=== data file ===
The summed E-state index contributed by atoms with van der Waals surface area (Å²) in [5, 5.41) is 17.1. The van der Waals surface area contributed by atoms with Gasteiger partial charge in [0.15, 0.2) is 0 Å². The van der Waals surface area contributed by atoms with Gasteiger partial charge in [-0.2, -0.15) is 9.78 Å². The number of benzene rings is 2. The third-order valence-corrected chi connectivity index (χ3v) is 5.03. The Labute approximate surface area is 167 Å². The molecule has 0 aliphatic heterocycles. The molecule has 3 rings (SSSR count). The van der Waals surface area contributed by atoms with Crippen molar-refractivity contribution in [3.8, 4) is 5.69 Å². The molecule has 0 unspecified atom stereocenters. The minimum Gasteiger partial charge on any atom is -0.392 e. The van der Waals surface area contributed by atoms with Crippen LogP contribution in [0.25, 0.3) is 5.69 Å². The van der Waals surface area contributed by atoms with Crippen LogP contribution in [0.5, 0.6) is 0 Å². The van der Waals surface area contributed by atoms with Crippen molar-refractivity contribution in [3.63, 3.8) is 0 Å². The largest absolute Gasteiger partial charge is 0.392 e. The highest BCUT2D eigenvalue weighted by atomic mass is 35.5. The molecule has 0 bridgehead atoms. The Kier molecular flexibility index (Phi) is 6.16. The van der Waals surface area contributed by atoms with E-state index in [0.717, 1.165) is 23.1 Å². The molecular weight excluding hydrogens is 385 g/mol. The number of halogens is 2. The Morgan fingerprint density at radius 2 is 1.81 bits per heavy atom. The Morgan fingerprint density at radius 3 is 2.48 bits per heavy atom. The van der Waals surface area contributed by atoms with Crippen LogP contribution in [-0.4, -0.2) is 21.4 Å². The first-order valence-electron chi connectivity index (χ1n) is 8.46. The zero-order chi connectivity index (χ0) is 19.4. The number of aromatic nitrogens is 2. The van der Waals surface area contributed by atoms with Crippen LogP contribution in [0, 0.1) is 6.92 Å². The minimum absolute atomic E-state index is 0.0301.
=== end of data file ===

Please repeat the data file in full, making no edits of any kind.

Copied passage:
The summed E-state index contributed by atoms with van der Waals surface area (Å²) in [5, 5.41) is 17.1. The van der Waals surface area contributed by atoms with Gasteiger partial charge in [0.15, 0.2) is 0 Å². The van der Waals surface area contributed by atoms with Gasteiger partial charge in [-0.2, -0.15) is 9.78 Å². The number of benzene rings is 2. The third-order valence-corrected chi connectivity index (χ3v) is 5.03. The Labute approximate surface area is 167 Å². The molecule has 0 aliphatic heterocycles. The molecule has 3 rings (SSSR count). The van der Waals surface area contributed by atoms with Crippen molar-refractivity contribution in [3.8, 4) is 5.69 Å². The molecule has 0 unspecified atom stereocenters. The minimum Gasteiger partial charge on any atom is -0.392 e. The van der Waals surface area contributed by atoms with Crippen LogP contribution in [0.25, 0.3) is 5.69 Å². The van der Waals surface area contributed by atoms with Crippen LogP contribution in [0.5, 0.6) is 0 Å². The van der Waals surface area contributed by atoms with Crippen molar-refractivity contribution in [3.63, 3.8) is 0 Å². The largest absolute Gasteiger partial charge is 0.392 e. The highest BCUT2D eigenvalue weighted by atomic mass is 35.5. The molecule has 0 bridgehead atoms. The Kier molecular flexibility index (Phi) is 6.16. The van der Waals surface area contributed by atoms with E-state index in [0.717, 1.165) is 23.1 Å². The molecular weight excluding hydrogens is 385 g/mol. The number of halogens is 2. The Morgan fingerprint density at radius 2 is 1.81 bits per heavy atom. The Morgan fingerprint density at radius 3 is 2.48 bits per heavy atom. The van der Waals surface area contributed by atoms with Crippen LogP contribution in [-0.4, -0.2) is 21.4 Å². The first-order valence-electron chi connectivity index (χ1n) is 8.46. The zero-order chi connectivity index (χ0) is 19.4. The number of aromatic nitrogens is 2. The van der Waals surface area contributed by atoms with Crippen LogP contribution in [0, 0.1) is 6.92 Å². The minimum absolute atomic E-state index is 0.0301.